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For nearly thirty years Northern Ireland has been a by-word for terrorism, bloodshed, military coercion and intense communal conflict. However, Ireland is now experiencing a transition from a society in conflict to one at peace.
Where did the violence come from and why could it not be pacified? Why has it taken thirty years to solve the Northern Irish conflict, and why did early attempts at settlement fail?
Jeremy Smith explores these questions by placing the events in context with wider British and European patterns, giving the first in-depth study of the history of the peace process in Northern Ireland.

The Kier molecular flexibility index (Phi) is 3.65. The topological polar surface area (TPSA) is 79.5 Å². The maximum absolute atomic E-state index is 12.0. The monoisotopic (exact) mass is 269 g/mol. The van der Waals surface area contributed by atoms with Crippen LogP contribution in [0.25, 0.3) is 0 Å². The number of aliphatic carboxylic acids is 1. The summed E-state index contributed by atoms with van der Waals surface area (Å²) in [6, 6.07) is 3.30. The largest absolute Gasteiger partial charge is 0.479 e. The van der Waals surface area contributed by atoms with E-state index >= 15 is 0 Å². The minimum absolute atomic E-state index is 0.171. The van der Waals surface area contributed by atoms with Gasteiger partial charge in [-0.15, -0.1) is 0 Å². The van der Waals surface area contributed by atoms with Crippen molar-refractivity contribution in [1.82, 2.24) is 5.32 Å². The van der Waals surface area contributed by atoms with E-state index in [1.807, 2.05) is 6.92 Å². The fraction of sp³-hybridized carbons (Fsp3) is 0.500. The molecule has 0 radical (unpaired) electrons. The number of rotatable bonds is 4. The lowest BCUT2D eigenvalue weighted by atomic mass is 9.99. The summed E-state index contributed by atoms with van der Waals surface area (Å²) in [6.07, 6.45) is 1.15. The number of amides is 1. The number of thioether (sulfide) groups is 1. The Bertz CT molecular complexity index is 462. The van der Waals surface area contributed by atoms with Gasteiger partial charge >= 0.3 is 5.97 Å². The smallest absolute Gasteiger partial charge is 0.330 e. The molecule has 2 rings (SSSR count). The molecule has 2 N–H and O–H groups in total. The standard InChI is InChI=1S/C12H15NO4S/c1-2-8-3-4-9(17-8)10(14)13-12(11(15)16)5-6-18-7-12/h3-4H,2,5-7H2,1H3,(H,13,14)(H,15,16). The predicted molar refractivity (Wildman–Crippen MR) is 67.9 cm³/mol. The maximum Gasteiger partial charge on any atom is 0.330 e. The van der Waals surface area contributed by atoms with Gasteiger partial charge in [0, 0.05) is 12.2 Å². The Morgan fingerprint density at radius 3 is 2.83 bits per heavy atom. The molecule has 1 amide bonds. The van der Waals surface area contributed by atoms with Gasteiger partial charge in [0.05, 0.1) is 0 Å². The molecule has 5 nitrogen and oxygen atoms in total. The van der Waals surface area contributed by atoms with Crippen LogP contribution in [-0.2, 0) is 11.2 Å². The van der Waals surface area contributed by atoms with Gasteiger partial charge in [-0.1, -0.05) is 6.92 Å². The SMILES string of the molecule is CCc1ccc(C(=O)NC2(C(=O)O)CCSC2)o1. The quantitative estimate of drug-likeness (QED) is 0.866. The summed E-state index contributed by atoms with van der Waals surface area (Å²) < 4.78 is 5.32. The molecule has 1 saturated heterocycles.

Introduction. 1. Nature of the Problem. 2. Illusive Dream: Peace Initiatives, 1972-1992. 3. Thinking the Unthinkable, 1992-2000. 4. Loose Ends. Conclusion. Maps and Chronology. Further Reading